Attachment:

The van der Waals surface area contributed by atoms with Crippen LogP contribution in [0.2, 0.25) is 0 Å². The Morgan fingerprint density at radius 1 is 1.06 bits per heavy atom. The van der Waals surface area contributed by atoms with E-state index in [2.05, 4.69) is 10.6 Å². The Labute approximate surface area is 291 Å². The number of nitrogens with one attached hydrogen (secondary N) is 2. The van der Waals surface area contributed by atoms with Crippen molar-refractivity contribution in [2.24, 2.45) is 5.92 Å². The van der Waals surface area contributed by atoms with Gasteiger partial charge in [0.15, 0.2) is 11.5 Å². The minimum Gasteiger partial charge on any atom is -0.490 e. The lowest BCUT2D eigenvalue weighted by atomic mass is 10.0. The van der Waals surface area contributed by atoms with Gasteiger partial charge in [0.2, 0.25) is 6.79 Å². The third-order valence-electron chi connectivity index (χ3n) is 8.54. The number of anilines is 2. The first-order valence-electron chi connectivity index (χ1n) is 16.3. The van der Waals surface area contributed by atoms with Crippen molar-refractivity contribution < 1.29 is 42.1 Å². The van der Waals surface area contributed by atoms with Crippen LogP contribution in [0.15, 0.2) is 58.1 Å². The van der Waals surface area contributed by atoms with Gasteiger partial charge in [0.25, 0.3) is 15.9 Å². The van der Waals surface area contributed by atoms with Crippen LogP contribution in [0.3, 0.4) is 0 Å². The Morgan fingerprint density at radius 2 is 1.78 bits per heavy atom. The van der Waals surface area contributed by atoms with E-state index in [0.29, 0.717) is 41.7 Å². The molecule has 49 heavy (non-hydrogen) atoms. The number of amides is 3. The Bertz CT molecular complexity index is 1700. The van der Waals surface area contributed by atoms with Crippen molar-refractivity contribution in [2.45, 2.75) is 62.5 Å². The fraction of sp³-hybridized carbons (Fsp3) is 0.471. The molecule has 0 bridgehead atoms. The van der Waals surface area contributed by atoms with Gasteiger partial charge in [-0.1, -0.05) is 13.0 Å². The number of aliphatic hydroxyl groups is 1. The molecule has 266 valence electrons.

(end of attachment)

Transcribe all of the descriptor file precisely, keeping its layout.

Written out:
The van der Waals surface area contributed by atoms with Crippen LogP contribution in [0.2, 0.25) is 0 Å². The Morgan fingerprint density at radius 1 is 1.06 bits per heavy atom. The van der Waals surface area contributed by atoms with E-state index in [2.05, 4.69) is 10.6 Å². The Labute approximate surface area is 291 Å². The number of nitrogens with one attached hydrogen (secondary N) is 2. The van der Waals surface area contributed by atoms with Crippen molar-refractivity contribution in [2.24, 2.45) is 5.92 Å². The van der Waals surface area contributed by atoms with Gasteiger partial charge in [0.15, 0.2) is 11.5 Å². The minimum Gasteiger partial charge on any atom is -0.490 e. The lowest BCUT2D eigenvalue weighted by atomic mass is 10.0. The van der Waals surface area contributed by atoms with Gasteiger partial charge in [0.2, 0.25) is 6.79 Å². The third-order valence-electron chi connectivity index (χ3n) is 8.54. The number of anilines is 2. The first-order valence-electron chi connectivity index (χ1n) is 16.3. The van der Waals surface area contributed by atoms with Crippen molar-refractivity contribution < 1.29 is 42.1 Å². The van der Waals surface area contributed by atoms with Crippen LogP contribution in [0.15, 0.2) is 58.1 Å². The van der Waals surface area contributed by atoms with Gasteiger partial charge in [0.25, 0.3) is 15.9 Å². The van der Waals surface area contributed by atoms with Crippen LogP contribution in [0.3, 0.4) is 0 Å². The Morgan fingerprint density at radius 2 is 1.78 bits per heavy atom. The van der Waals surface area contributed by atoms with E-state index in [0.29, 0.717) is 41.7 Å². The molecule has 49 heavy (non-hydrogen) atoms. The number of amides is 3. The Bertz CT molecular complexity index is 1700. The van der Waals surface area contributed by atoms with Crippen molar-refractivity contribution in [2.45, 2.75) is 62.5 Å². The fraction of sp³-hybridized carbons (Fsp3) is 0.471. The molecule has 0 bridgehead atoms. The van der Waals surface area contributed by atoms with Gasteiger partial charge in [-0.1, -0.05) is 13.0 Å². The number of aliphatic hydroxyl groups is 1. The molecule has 266 valence electrons.